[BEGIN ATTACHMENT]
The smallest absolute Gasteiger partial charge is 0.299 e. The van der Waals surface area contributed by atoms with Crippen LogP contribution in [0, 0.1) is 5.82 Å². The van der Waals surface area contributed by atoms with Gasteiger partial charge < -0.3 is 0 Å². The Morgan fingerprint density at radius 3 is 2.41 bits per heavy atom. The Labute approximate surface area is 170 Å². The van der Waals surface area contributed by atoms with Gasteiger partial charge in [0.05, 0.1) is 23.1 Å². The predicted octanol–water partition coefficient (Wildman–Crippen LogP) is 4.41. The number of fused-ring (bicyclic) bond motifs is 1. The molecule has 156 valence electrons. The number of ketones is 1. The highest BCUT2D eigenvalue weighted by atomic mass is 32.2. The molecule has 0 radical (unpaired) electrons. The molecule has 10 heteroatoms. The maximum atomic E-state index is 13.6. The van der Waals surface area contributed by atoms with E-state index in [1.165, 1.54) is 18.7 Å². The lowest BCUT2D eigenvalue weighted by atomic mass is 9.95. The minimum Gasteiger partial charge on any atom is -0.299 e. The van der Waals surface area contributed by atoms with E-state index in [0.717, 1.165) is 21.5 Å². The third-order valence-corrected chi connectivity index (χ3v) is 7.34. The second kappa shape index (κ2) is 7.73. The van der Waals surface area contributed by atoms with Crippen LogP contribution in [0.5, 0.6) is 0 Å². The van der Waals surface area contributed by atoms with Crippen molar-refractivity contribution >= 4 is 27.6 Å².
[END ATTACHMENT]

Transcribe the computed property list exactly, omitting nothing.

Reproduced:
The smallest absolute Gasteiger partial charge is 0.299 e. The van der Waals surface area contributed by atoms with Crippen LogP contribution in [0, 0.1) is 5.82 Å². The van der Waals surface area contributed by atoms with Gasteiger partial charge < -0.3 is 0 Å². The Morgan fingerprint density at radius 3 is 2.41 bits per heavy atom. The Labute approximate surface area is 170 Å². The van der Waals surface area contributed by atoms with Gasteiger partial charge in [0.05, 0.1) is 23.1 Å². The predicted octanol–water partition coefficient (Wildman–Crippen LogP) is 4.41. The number of fused-ring (bicyclic) bond motifs is 1. The molecule has 156 valence electrons. The number of ketones is 1. The highest BCUT2D eigenvalue weighted by atomic mass is 32.2. The molecule has 0 radical (unpaired) electrons. The molecule has 10 heteroatoms. The maximum atomic E-state index is 13.6. The van der Waals surface area contributed by atoms with E-state index in [1.165, 1.54) is 18.7 Å². The lowest BCUT2D eigenvalue weighted by atomic mass is 9.95. The minimum Gasteiger partial charge on any atom is -0.299 e. The van der Waals surface area contributed by atoms with E-state index in [0.717, 1.165) is 21.5 Å². The third-order valence-corrected chi connectivity index (χ3v) is 7.34. The second kappa shape index (κ2) is 7.73. The van der Waals surface area contributed by atoms with Crippen LogP contribution in [0.5, 0.6) is 0 Å². The van der Waals surface area contributed by atoms with Crippen molar-refractivity contribution >= 4 is 27.6 Å².